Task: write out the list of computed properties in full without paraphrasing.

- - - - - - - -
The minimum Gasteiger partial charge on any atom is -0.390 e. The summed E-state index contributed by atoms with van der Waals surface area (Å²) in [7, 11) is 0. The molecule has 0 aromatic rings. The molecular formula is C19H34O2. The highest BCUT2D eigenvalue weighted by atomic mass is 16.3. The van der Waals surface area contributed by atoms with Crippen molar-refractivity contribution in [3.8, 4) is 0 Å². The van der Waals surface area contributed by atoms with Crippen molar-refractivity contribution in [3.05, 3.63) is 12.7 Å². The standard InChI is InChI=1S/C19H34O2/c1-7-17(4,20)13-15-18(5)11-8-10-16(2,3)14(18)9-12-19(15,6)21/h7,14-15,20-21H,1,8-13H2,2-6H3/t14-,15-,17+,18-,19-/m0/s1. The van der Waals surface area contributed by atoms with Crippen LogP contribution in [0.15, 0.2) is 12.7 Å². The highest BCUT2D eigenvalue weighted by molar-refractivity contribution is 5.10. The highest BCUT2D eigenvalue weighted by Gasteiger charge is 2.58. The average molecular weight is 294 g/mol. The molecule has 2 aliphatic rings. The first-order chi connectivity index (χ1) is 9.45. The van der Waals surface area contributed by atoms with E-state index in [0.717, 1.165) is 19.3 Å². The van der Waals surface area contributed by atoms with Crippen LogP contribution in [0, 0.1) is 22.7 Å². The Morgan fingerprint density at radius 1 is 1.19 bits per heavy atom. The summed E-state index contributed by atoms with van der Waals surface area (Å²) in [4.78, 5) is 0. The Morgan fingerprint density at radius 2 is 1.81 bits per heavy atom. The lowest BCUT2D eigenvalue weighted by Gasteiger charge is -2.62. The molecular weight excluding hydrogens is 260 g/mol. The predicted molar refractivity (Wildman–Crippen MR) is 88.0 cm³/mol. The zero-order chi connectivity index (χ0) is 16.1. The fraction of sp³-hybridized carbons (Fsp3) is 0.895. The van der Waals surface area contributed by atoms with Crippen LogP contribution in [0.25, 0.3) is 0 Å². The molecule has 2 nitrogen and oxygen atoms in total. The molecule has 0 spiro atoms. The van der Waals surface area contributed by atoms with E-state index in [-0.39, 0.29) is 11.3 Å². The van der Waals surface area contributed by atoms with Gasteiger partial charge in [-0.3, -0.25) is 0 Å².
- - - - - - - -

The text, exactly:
The minimum Gasteiger partial charge on any atom is -0.390 e. The summed E-state index contributed by atoms with van der Waals surface area (Å²) in [7, 11) is 0. The molecule has 0 aromatic rings. The molecular formula is C19H34O2. The highest BCUT2D eigenvalue weighted by atomic mass is 16.3. The van der Waals surface area contributed by atoms with Crippen molar-refractivity contribution in [3.8, 4) is 0 Å². The van der Waals surface area contributed by atoms with Crippen molar-refractivity contribution in [3.05, 3.63) is 12.7 Å². The standard InChI is InChI=1S/C19H34O2/c1-7-17(4,20)13-15-18(5)11-8-10-16(2,3)14(18)9-12-19(15,6)21/h7,14-15,20-21H,1,8-13H2,2-6H3/t14-,15-,17+,18-,19-/m0/s1. The van der Waals surface area contributed by atoms with Crippen LogP contribution in [0.15, 0.2) is 12.7 Å². The highest BCUT2D eigenvalue weighted by molar-refractivity contribution is 5.10. The highest BCUT2D eigenvalue weighted by Gasteiger charge is 2.58. The average molecular weight is 294 g/mol. The molecule has 2 aliphatic rings. The first-order chi connectivity index (χ1) is 9.45. The van der Waals surface area contributed by atoms with E-state index in [0.717, 1.165) is 19.3 Å². The van der Waals surface area contributed by atoms with Crippen LogP contribution in [0, 0.1) is 22.7 Å². The Morgan fingerprint density at radius 1 is 1.19 bits per heavy atom. The summed E-state index contributed by atoms with van der Waals surface area (Å²) in [4.78, 5) is 0. The Morgan fingerprint density at radius 2 is 1.81 bits per heavy atom. The lowest BCUT2D eigenvalue weighted by Gasteiger charge is -2.62. The molecular weight excluding hydrogens is 260 g/mol. The predicted molar refractivity (Wildman–Crippen MR) is 88.0 cm³/mol. The zero-order chi connectivity index (χ0) is 16.1. The fraction of sp³-hybridized carbons (Fsp3) is 0.895. The van der Waals surface area contributed by atoms with Crippen LogP contribution in [0.25, 0.3) is 0 Å². The molecule has 2 nitrogen and oxygen atoms in total. The molecule has 0 spiro atoms. The van der Waals surface area contributed by atoms with E-state index in [-0.39, 0.29) is 11.3 Å². The van der Waals surface area contributed by atoms with Gasteiger partial charge in [-0.3, -0.25) is 0 Å².